Cheers

Chris

Fernglade Farm said...

Hi Damo,

Thank you. One thing that we have mastered is the gentle art of brewing. We've even tried millet beers and all sorts of other brews such as mead and sake. The editor has a degree in Biology majoring in industrial food microbiology, so what else can one do with such an expensive education than become the brew-mistress! Wise women from the days of yore always took charge of the brewing. Dare I suggest that it is a natural advantage? Hehe! I reckon you are doing pretty well with 60 bottles. That is better than most and I trust that you enjoy the natural variability of the product - and it even changes in taste as it matures.

You may want to move the demijohn into a warmer and sunnier spot. If the airlock is good, we've chucked them out in the fierce summer sun just to stir up a bit of activity, so they're pretty hard to over do that aspect. But it can be under done. Dunno. I hope you can see bubbles forming and rising to the surface in the liquid? A torch can help to spot them in a dark corner of the room. When they stop forming, the demijohn is ready to be emptied into bottles (the fancy name for racking out). You can always add a bit more sugar to get the yeast going again – even in the bottles (just don’t screw them on too tightly if you do).

Nice work with the cabbage. Brassica's are an impossibility here over summer due to the copious quantities of cabbage moths and their larvae. There is a parasitic wasp that eats some of them ‘Alien’ style (it is pretty gross), but you are clearly in a better spot for such plants.

Fair enough, you do what you can do and that is life. I have to work too to earn a living as there is no real escape from the monetisation of our lives. And the bills are increasing...

Nope, the lens I use the most is a 18 to 55 which is a good all rounder. I also have a big 100 to 300, but there is some sort of fungal growth on the inside of the lens. How the heck did that get there? Do you know if the lenses are repairable, as I reckon it would have to be dismantled in order to clean it? That is beyond me, unless there is some sort of Sigma lens repair YouTube clip? I used to have a macro lens, but you know, it doesn't work that much better than the standard all rounder. Dunno, what do you reckon?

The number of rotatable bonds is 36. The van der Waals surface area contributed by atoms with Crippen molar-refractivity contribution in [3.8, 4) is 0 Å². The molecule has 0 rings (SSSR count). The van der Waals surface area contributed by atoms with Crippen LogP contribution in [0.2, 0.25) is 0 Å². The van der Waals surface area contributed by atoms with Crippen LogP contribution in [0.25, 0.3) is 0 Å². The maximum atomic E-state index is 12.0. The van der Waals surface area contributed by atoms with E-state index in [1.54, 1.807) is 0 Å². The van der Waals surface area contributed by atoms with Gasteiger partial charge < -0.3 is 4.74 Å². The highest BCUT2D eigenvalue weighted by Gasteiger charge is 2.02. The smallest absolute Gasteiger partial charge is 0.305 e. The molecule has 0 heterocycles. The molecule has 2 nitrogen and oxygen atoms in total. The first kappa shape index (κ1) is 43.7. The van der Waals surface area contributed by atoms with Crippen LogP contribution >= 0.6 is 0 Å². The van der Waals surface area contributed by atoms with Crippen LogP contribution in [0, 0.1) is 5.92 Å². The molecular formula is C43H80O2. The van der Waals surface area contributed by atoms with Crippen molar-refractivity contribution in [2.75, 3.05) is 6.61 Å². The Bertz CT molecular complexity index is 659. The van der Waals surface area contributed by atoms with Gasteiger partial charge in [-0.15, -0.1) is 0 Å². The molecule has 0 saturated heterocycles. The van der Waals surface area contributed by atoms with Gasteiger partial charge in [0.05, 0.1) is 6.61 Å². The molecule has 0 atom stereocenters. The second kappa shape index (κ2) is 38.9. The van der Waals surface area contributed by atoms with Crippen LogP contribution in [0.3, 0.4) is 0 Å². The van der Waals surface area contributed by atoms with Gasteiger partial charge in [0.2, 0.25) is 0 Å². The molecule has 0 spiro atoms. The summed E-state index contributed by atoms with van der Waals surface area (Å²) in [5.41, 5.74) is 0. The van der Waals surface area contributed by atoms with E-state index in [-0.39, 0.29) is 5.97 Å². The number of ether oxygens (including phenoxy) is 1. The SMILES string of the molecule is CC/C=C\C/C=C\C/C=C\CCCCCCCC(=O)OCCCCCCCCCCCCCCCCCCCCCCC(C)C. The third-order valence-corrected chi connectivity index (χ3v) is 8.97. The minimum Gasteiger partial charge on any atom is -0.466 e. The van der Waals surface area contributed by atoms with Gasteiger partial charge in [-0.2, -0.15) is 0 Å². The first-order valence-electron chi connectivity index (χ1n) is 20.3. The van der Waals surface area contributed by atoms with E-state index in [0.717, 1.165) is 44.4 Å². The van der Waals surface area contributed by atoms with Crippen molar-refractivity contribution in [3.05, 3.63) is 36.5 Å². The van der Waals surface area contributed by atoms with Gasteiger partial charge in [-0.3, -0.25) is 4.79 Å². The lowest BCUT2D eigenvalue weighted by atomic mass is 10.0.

Yeah, don't mess with Peggy's recipe! Hehe! I agree with Peggy about the six months because plum wine is fine aged, but a bit rough on the palate when fresh. Incidentally, adding rice, oats, and toast will interestingly add a mild 'beer' flavour to your intriguing brew. Now, having said that and noting the additional ingredients, I suspect that Peggy may have had a chequered and colourful past. Just sayin...

Yes, I too wonder about the issues that you raised. You must understand that I took a single minded approach to resolving that issue after getting thoroughly done over during the recession in the early 90's. I was very young. Working four years in debt collection has that impact on a person and it focused my mind wonderfully. The editor had a similar experience. Hmm. I was going to write about this subject next week, although I haven't got the story fixed in my head yet. The issues you raised are complex. And you would be unlikely to get finance for an owner builder project in a remote location.

Cheers

Chris

orchidwallis said...

Hello again

You are correct to ask about standard of living. I think that the standard that most people in the Western world regard as essential has become insanely high. Many are aghast at the shack in which I live 'what no hot water supply!?' yet I am very happy and comfortable. 'No bathroom either!'. I do have a flush toilet but have lived with a chemical closet in the past. I have lived at many different standards and it really doesn't make much difference so long as one is fed, warm and safe from the elements, plus no debts of course. I am musing on Damo's comments about his future hopes.

I see that Tripp has replied to you on JMG. I am surprised that he didn't come straight here as he commends your blog and would fit in I think.

Inge

orchidwallis said...

Hello again

A correction: I should have said 'developed world, not Western world'.